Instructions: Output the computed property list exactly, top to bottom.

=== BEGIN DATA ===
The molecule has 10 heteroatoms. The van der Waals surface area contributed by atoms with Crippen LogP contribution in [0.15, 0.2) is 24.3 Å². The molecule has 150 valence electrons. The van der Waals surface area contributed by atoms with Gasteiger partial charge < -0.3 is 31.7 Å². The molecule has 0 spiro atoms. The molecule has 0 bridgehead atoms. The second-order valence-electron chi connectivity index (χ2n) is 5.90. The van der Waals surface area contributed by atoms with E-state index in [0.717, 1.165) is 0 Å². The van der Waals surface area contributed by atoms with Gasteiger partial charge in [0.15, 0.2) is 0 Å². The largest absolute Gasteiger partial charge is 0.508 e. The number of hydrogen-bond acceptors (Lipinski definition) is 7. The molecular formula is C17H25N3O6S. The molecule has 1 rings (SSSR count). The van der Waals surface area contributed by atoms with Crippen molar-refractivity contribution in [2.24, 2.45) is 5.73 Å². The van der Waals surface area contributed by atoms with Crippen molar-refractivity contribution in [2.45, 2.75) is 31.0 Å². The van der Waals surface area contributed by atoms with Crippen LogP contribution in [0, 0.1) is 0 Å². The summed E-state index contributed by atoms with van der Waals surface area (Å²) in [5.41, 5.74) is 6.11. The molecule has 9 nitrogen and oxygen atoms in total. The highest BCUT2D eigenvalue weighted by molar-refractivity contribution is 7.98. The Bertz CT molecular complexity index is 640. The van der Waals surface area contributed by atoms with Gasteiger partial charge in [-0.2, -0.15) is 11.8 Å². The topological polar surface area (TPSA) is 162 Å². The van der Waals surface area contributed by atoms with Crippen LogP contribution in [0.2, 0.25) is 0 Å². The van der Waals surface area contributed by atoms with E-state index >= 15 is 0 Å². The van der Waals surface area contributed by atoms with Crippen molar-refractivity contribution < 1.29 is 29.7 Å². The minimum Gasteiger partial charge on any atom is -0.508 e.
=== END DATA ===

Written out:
The molecule has 10 heteroatoms. The van der Waals surface area contributed by atoms with Crippen LogP contribution in [0.15, 0.2) is 24.3 Å². The molecule has 150 valence electrons. The van der Waals surface area contributed by atoms with Gasteiger partial charge < -0.3 is 31.7 Å². The molecule has 0 spiro atoms. The molecule has 0 bridgehead atoms. The second-order valence-electron chi connectivity index (χ2n) is 5.90. The van der Waals surface area contributed by atoms with E-state index in [0.717, 1.165) is 0 Å². The van der Waals surface area contributed by atoms with Gasteiger partial charge in [0.15, 0.2) is 0 Å². The largest absolute Gasteiger partial charge is 0.508 e. The number of hydrogen-bond acceptors (Lipinski definition) is 7. The molecular formula is C17H25N3O6S. The molecule has 1 rings (SSSR count). The van der Waals surface area contributed by atoms with Crippen molar-refractivity contribution in [2.24, 2.45) is 5.73 Å². The van der Waals surface area contributed by atoms with Crippen molar-refractivity contribution in [2.45, 2.75) is 31.0 Å². The van der Waals surface area contributed by atoms with Crippen LogP contribution in [0, 0.1) is 0 Å². The summed E-state index contributed by atoms with van der Waals surface area (Å²) in [5.41, 5.74) is 6.11. The molecule has 9 nitrogen and oxygen atoms in total. The highest BCUT2D eigenvalue weighted by molar-refractivity contribution is 7.98. The Bertz CT molecular complexity index is 640. The van der Waals surface area contributed by atoms with Gasteiger partial charge in [-0.2, -0.15) is 11.8 Å². The topological polar surface area (TPSA) is 162 Å². The van der Waals surface area contributed by atoms with Crippen LogP contribution in [0.2, 0.25) is 0 Å². The van der Waals surface area contributed by atoms with E-state index >= 15 is 0 Å². The van der Waals surface area contributed by atoms with Crippen molar-refractivity contribution < 1.29 is 29.7 Å². The minimum Gasteiger partial charge on any atom is -0.508 e.